Related question: Why are Dracula's goons (the sickly looking boy and the even-sicklier-looking violin player) still tailing Vanessa when she's now entwined in Dr. Sweet's social life and a regular part of Renfield's life with her daily therapy appointments? Just wondering.

Speaking of reincarnation and selling your soul to the devil … welcome back, Lily and Dorian! I'm honestly not sure what was more thrilling this week, Dracula's reveal or Lily and Dorian's Pulp Fiction–like opening sequence (complete with gimp!), but their story line likewise had me buzzing from start to finish. I'm not quite sure where Vanessa and Dr. Sweet/Dracula will wind up, I love the triangulated showdown that's being established between Lily (the reanimated being with a thirst for killing men), Dr. Jekyll (the scientist who thinks he can tame her instincts) and Frankenstein (Lily's creator, who seems to dream about being with her and destroying her in equal measure). And I loved the exchange between Lily and Victor that takes place when she discovers him snooping outside her window, especially what she says after he insists he must "save" her:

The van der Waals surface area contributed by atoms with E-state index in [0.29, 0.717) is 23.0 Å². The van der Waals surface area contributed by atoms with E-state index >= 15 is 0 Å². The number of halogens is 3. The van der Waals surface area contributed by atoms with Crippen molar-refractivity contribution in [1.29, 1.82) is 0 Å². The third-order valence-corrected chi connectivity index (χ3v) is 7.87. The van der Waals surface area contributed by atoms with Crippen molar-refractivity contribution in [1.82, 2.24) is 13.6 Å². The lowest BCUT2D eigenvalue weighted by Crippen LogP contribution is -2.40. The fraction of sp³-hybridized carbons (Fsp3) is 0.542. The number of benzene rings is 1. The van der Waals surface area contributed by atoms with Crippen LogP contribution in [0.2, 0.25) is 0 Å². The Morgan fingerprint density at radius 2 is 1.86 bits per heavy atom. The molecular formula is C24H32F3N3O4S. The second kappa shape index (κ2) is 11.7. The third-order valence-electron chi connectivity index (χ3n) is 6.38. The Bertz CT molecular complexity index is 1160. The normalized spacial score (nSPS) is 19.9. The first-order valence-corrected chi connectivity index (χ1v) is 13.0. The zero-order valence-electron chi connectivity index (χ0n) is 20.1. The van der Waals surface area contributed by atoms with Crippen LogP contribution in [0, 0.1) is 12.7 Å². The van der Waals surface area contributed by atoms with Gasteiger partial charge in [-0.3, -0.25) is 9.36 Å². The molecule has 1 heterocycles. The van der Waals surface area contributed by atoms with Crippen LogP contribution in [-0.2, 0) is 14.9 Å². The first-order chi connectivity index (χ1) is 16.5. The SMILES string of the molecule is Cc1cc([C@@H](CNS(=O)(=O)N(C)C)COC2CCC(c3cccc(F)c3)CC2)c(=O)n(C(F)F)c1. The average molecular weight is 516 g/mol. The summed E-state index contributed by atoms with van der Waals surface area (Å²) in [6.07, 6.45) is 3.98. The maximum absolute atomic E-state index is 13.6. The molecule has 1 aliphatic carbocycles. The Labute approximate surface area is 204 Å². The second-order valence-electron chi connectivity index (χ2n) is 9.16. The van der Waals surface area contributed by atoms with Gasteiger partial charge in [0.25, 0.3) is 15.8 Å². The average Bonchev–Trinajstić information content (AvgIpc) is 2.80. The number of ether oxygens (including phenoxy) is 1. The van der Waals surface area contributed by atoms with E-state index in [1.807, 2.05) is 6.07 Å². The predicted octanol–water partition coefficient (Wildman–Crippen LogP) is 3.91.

I need no man to save me … I created you more than you created me … It's first love, Victor. You will recover … You will not like what I am becoming.

Again, the themes being bandied about in this episode are really intriguing. How much do we owe to our Creator? Is that really all faith is: a sense of obligation to the entity that created us? How are romantic love and spiritual faith one and the same? Or more precariously, what happens when we conflate and then try to extricate the two? In his own way, Victor is going through a crisis that's similar to Vanessa's. He has lost his faith because he's been abandoned by his "Creator" — in the sense that Lily created him, as she suggests.